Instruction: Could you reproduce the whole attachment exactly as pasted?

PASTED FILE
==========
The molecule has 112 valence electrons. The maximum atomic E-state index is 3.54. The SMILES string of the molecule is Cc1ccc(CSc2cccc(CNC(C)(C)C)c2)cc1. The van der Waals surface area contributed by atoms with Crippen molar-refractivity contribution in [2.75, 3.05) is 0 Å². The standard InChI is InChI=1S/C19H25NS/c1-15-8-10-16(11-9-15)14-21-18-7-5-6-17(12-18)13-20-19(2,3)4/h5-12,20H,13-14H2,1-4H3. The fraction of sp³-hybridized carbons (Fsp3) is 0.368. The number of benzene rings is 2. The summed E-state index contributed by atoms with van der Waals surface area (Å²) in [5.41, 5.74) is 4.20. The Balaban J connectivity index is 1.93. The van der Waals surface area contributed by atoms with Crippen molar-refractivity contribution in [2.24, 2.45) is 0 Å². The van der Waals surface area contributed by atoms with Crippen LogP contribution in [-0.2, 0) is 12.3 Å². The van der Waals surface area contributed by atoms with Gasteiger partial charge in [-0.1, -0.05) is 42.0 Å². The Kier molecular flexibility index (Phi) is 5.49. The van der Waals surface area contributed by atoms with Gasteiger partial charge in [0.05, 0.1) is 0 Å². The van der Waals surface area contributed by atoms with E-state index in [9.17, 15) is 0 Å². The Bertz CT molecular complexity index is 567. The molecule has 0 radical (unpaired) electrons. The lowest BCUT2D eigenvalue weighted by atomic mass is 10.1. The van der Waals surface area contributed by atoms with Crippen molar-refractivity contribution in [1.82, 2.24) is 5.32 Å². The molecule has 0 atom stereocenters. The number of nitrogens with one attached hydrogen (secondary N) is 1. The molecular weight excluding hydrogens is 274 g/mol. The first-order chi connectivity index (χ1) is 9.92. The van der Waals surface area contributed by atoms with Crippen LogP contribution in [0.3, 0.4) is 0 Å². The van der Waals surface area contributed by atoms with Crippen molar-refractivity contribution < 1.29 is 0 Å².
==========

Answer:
The molecule has 112 valence electrons. The maximum atomic E-state index is 3.54. The SMILES string of the molecule is Cc1ccc(CSc2cccc(CNC(C)(C)C)c2)cc1. The van der Waals surface area contributed by atoms with Crippen molar-refractivity contribution in [2.75, 3.05) is 0 Å². The standard InChI is InChI=1S/C19H25NS/c1-15-8-10-16(11-9-15)14-21-18-7-5-6-17(12-18)13-20-19(2,3)4/h5-12,20H,13-14H2,1-4H3. The fraction of sp³-hybridized carbons (Fsp3) is 0.368. The number of benzene rings is 2. The summed E-state index contributed by atoms with van der Waals surface area (Å²) in [5.41, 5.74) is 4.20. The Balaban J connectivity index is 1.93. The van der Waals surface area contributed by atoms with Crippen molar-refractivity contribution in [2.24, 2.45) is 0 Å². The van der Waals surface area contributed by atoms with Crippen LogP contribution in [-0.2, 0) is 12.3 Å². The van der Waals surface area contributed by atoms with Gasteiger partial charge in [-0.1, -0.05) is 42.0 Å². The Kier molecular flexibility index (Phi) is 5.49. The van der Waals surface area contributed by atoms with Gasteiger partial charge in [0.05, 0.1) is 0 Å². The van der Waals surface area contributed by atoms with E-state index in [9.17, 15) is 0 Å². The Bertz CT molecular complexity index is 567. The molecule has 0 radical (unpaired) electrons. The lowest BCUT2D eigenvalue weighted by atomic mass is 10.1. The van der Waals surface area contributed by atoms with Crippen molar-refractivity contribution in [1.82, 2.24) is 5.32 Å². The molecule has 0 atom stereocenters. The number of nitrogens with one attached hydrogen (secondary N) is 1. The molecular weight excluding hydrogens is 274 g/mol. The first-order chi connectivity index (χ1) is 9.92. The van der Waals surface area contributed by atoms with Crippen LogP contribution in [0.3, 0.4) is 0 Å². The van der Waals surface area contributed by atoms with Crippen molar-refractivity contribution < 1.29 is 0 Å².